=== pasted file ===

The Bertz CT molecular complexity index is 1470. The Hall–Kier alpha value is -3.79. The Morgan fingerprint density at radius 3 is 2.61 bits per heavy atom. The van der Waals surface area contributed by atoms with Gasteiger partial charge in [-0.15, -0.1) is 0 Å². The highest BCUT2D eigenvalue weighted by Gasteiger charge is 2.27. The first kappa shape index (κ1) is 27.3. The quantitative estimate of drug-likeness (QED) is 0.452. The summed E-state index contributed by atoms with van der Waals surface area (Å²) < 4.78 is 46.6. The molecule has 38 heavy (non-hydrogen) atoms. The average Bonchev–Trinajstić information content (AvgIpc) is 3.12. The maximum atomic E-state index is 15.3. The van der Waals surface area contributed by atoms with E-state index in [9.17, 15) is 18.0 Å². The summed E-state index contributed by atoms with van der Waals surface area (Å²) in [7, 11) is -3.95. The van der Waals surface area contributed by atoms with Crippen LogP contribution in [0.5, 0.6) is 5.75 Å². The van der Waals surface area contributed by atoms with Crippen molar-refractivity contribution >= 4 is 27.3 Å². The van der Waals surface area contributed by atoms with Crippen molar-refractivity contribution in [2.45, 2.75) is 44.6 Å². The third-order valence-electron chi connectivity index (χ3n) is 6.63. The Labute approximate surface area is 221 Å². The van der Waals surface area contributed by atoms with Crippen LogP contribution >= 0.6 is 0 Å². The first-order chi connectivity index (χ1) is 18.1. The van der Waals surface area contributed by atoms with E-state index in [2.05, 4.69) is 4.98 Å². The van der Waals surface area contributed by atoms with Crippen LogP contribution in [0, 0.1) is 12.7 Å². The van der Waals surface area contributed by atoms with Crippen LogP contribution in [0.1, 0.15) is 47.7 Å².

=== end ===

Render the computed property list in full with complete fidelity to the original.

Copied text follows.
The Bertz CT molecular complexity index is 1470. The Hall–Kier alpha value is -3.79. The Morgan fingerprint density at radius 3 is 2.61 bits per heavy atom. The van der Waals surface area contributed by atoms with Gasteiger partial charge in [-0.15, -0.1) is 0 Å². The highest BCUT2D eigenvalue weighted by Gasteiger charge is 2.27. The first kappa shape index (κ1) is 27.3. The quantitative estimate of drug-likeness (QED) is 0.452. The summed E-state index contributed by atoms with van der Waals surface area (Å²) < 4.78 is 46.6. The molecule has 38 heavy (non-hydrogen) atoms. The average Bonchev–Trinajstić information content (AvgIpc) is 3.12. The maximum atomic E-state index is 15.3. The van der Waals surface area contributed by atoms with E-state index in [9.17, 15) is 18.0 Å². The summed E-state index contributed by atoms with van der Waals surface area (Å²) in [7, 11) is -3.95. The van der Waals surface area contributed by atoms with Crippen LogP contribution in [0.5, 0.6) is 5.75 Å². The van der Waals surface area contributed by atoms with Crippen molar-refractivity contribution >= 4 is 27.3 Å². The van der Waals surface area contributed by atoms with Crippen molar-refractivity contribution in [2.45, 2.75) is 44.6 Å². The third-order valence-electron chi connectivity index (χ3n) is 6.63. The Labute approximate surface area is 221 Å². The van der Waals surface area contributed by atoms with Crippen LogP contribution >= 0.6 is 0 Å². The first-order chi connectivity index (χ1) is 18.1. The van der Waals surface area contributed by atoms with E-state index in [2.05, 4.69) is 4.98 Å². The van der Waals surface area contributed by atoms with Crippen LogP contribution in [0, 0.1) is 12.7 Å². The van der Waals surface area contributed by atoms with Crippen LogP contribution in [0.1, 0.15) is 47.7 Å².